• agingjbagingjb Shipmate
    An impact severe enough to remove all of us would take out virtually everything else. A pandemic specific to humanity would probably be of more value to the rest of the biosphere.
  • lilbuddhalilbuddha Shipmate
    Firenze wrote: »
    Not to worry. We’ll be gone soon - only another few generations. Think of returning wilderness greening our cities, while Nature sorts out the next apex predator, and in some swamp or burrow or treetop some inconspicuous mammal/reptile/insect starts on the long road to self-awareness.
    It is the hubris that is us which assumes anything needs to fill our place. The dinosaurs, as well as numerous other classifications, survived for millions of years more than we have been in existence without developing into what we are. There is no need for a species such as us. Indeed, more evidence that we are a detriment.
  • ThunderBunkThunderBunk Shipmate
    Are we just a minor fuck-up in the history of creation? Normal service will be resumed fairly shortly - ?
  • lilbuddhalilbuddha Shipmate
    Evolution is not a plan.
  • ThunderBunkThunderBunk Shipmate
    lilbuddha wrote: »
    Evolution is not a plan.

    I was wondering about the perspective of a creative deity on this unfolding farce.
  • edited July 8
    I think we're supposed to have 2 views of time, 2 views of existence. Amphibious is what CS Lewis wrote- in the material world and in the eternal.

    Forgive me for a lengthy post. I was raised in a house hold by a research geologist, and spent my early childhood in field camps in Pre-Cambrian shield country, seeing Radiate fossils beside lakes and when south of the Canadian Shield, picking up Creataceous irridescent clam-like fossils when we weren't driving through Drumheller, Alberta seeing the dinosaurs. We have to reconcile our inherited mythology of the bible and written history.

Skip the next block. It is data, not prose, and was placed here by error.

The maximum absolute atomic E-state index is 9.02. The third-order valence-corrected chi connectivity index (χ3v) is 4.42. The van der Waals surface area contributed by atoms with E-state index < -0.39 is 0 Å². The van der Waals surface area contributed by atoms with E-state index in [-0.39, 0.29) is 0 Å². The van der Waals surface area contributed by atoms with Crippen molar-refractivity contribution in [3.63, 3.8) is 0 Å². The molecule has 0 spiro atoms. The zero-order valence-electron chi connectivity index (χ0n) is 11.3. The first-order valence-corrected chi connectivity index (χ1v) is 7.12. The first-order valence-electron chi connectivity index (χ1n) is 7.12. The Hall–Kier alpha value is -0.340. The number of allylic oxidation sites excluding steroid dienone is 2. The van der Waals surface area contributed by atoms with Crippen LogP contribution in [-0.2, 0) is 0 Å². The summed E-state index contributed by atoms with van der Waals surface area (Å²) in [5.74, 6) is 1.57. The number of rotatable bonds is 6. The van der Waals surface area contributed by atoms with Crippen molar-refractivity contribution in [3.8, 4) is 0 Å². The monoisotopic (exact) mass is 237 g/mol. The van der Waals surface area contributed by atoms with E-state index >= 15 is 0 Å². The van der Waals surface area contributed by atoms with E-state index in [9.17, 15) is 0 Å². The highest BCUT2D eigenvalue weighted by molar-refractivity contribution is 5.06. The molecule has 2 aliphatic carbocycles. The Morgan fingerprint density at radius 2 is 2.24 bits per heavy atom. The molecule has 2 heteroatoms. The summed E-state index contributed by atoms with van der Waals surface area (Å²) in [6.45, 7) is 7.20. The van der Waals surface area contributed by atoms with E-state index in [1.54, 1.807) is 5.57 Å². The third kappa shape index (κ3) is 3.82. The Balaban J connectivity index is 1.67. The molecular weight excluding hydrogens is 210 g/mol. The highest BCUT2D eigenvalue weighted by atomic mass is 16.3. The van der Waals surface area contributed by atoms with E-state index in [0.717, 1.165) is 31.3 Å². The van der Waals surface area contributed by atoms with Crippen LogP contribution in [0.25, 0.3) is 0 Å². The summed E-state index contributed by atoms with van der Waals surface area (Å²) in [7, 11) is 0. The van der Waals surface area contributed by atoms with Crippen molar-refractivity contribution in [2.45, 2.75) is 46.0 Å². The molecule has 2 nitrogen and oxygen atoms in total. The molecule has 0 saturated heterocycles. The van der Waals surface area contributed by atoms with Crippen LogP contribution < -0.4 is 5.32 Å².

Mammal species last typically 2 million years. We're close to the limit. Everytime another hominid is dug up in Olduvai Gorge it seems we're even more overdue. A couple of million years is short in the history of the earth. Both religion and earth science tell us too think eternally, or practically so. In our modern time we should agree that this is the time scale we know of the planet. I'm working through trying to tune myself to companionship with with what the science says about the universe and the earth, and what we're told of an eternal god. There's something coincident there.

    12,000 years ago where I am now, there was an ice sheet several kilometres thick. 8,000 years ago the river was running through where my house is was 100x broader than it is today. 200,000 years ago there was a shallow sea here. 20 million years ago a small continental fault was just stopping moving south of me. 350-450 million years ago there was a mountain range north of me, now eroded to the rocky outcrops where I saw fossils as a child.

    We've got to free ourselves of self-centredness, from the boundaries of human time scales. In that way we do not matter at all, and in another we live forever.

    People say that cockroaches will take over. Maybe they will for a while. The Permian Extinction caused >90% of all species to go extinct 250 million years ago. We don't know why. Life burgeoned by 5-15 million years later. In 1979 Walter and Luis Alvarez figured out the Cretacious Extinction 65 million years ago was asteroid-caused. Our identifiable ancestors showed up 2-5 million years ago. Long time frames. The bible and our religion is how old? Can we really say we know?